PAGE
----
The La Jolla, Calif.-based research firm said home sales grew 35.1% on a month-to-month basis in March, but signs in the housing market still point to consumer resistance as the job market remains subdued.
In the counties of Los Angeles, Riverside, San Diego, Ventura, San Bernardino and Orange, DataQuick reported 19,412 new and resale home sales in March, up from 14,369 in February.
Even still, that number is trending below the 20,746 sales recorded during the same period last year.
“Sales always increase from February to March,”DataQuick said in a release. “Last month’s sales count was 21.4% below the 24,706 average for all the months of March since 1988. Sales so far this year are 20% below the norm. During the last half of 2010 sales were 25% to 30% below average”
Sales of newly built homes fell to their lowest levels in 23 years last month.
Foreclosures are going to continue to plague the market “for a good while,” DataQuick concluded. However, the research firm sees “mortgage availability” as the key to unleashing a buyer’s market. Foreclosure resales made up 36.4% of all resales last month, down from 37% a month earlier.
“If a well-crafted home loan program comes down the pike, it’s going to make some lending institution the dominant player, at least for a while,” said John Walsh, DataQuick president.
In March, adjustable-rate mortgages accounted for 7.8% of last month’s purchase loans, while jumbo loans — or loans at the limit of $417,000 — made up 15.9% of March’s purchase lending, compared to 15.6% in February.
Cash purchases made up 30.5% of March home sales, with buyers paying a median of $205,250. Government-insured FHA loans represented 32% of all mortgages used to purchase homes last month.
This year’s March sales in SoCal were 5% lower than last year?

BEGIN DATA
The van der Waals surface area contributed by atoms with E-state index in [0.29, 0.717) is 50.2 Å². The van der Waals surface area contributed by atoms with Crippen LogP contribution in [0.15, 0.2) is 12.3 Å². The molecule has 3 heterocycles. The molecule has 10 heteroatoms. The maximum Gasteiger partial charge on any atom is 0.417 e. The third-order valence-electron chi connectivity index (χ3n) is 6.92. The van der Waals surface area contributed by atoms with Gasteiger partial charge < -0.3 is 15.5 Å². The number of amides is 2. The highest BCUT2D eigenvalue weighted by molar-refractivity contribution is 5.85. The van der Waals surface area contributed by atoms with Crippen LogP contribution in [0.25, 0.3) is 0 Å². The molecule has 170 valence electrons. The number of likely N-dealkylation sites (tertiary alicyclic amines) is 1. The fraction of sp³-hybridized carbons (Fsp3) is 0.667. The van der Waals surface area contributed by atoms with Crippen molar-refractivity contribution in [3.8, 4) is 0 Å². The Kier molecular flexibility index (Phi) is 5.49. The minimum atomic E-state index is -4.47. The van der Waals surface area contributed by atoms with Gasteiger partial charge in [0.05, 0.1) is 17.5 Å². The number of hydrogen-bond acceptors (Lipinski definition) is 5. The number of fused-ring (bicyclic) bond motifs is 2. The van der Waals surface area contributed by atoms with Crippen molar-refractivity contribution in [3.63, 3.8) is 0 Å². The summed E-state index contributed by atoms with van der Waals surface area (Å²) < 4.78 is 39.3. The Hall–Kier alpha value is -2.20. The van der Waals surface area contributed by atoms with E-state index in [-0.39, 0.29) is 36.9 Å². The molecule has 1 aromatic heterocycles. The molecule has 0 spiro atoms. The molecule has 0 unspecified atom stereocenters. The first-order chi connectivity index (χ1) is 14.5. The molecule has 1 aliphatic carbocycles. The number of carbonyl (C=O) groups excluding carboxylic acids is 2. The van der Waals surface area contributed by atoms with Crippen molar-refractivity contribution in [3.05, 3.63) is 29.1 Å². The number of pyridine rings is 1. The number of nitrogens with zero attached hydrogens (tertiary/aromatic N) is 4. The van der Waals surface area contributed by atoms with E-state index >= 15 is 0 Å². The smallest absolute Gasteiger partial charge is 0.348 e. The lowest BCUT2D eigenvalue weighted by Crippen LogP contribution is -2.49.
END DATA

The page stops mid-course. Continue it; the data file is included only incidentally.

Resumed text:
What about the housing tax credits?
The mainstream media said that the tax credits were the cause for the rejuvenated market last tear, and just wait until this year when sales fall off a cliff.
The HW reporter only covers housing, and Dataquick…..well, all they cover is housing.
Yet nobody wants to look a little deeper at the situation, and within five minutes discover the real problem with sales today.
The ONLY reason a SoCal home doesn’t sell today is because its list price is too high – and in most cases, WAY too high.
Detached and attached March sales in San Diego County (from MLS):
|Year||# of Sales||Avg. SP||Avg. $-per-sf||SP:LP||DOM|
Year-over-year sales in March were down 6%, and the average cost-per-sf was down 4%? That’s all? The average sales price went up? Either the tax credits didn’t have much impact, or this year’s market has held up pretty good so far.
Here are today’s Active Listings in SD County:
|SD Co.||# of ACT||Avg. SP||Avg. $-per-sf||DOM|
Today’s average list price is 83% ABOVE LAST MONTH’S AVERAGE SALES PRICE, and the $$-per-sf is 34% higher. There’s no surprise that recent sales are slightly lower with this much greed in marketplace.
But the over-priced turkeys do help the good buys stand out – thank you OPTs!
If today’s sellers would get off their high horse, sales would easily surpass last year’s healthy pace.